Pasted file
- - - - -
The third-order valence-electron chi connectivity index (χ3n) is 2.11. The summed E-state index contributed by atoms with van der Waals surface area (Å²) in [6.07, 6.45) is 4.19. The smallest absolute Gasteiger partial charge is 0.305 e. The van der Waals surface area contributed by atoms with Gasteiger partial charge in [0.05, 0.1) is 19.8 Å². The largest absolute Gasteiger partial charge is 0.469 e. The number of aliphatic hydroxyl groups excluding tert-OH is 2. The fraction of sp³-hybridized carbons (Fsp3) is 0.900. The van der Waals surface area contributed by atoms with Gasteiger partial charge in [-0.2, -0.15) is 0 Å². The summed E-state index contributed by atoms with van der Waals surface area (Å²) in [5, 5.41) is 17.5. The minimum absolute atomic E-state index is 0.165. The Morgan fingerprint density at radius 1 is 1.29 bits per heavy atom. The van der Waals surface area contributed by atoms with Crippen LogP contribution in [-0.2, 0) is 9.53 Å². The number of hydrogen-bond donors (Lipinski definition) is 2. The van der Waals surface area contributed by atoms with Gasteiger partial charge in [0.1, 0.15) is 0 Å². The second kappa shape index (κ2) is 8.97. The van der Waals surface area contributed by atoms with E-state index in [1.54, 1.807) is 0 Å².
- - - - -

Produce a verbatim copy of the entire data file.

The third-order valence-electron chi connectivity index (χ3n) is 2.11. The summed E-state index contributed by atoms with van der Waals surface area (Å²) in [6.07, 6.45) is 4.19. The smallest absolute Gasteiger partial charge is 0.305 e. The van der Waals surface area contributed by atoms with Gasteiger partial charge in [0.05, 0.1) is 19.8 Å². The largest absolute Gasteiger partial charge is 0.469 e. The number of aliphatic hydroxyl groups excluding tert-OH is 2. The fraction of sp³-hybridized carbons (Fsp3) is 0.900. The van der Waals surface area contributed by atoms with Gasteiger partial charge in [-0.2, -0.15) is 0 Å². The summed E-state index contributed by atoms with van der Waals surface area (Å²) in [5, 5.41) is 17.5. The minimum absolute atomic E-state index is 0.165. The Morgan fingerprint density at radius 1 is 1.29 bits per heavy atom. The van der Waals surface area contributed by atoms with Crippen LogP contribution in [-0.2, 0) is 9.53 Å². The number of hydrogen-bond donors (Lipinski definition) is 2. The van der Waals surface area contributed by atoms with Gasteiger partial charge in [0.1, 0.15) is 0 Å². The second kappa shape index (κ2) is 8.97. The van der Waals surface area contributed by atoms with E-state index in [1.54, 1.807) is 0 Å².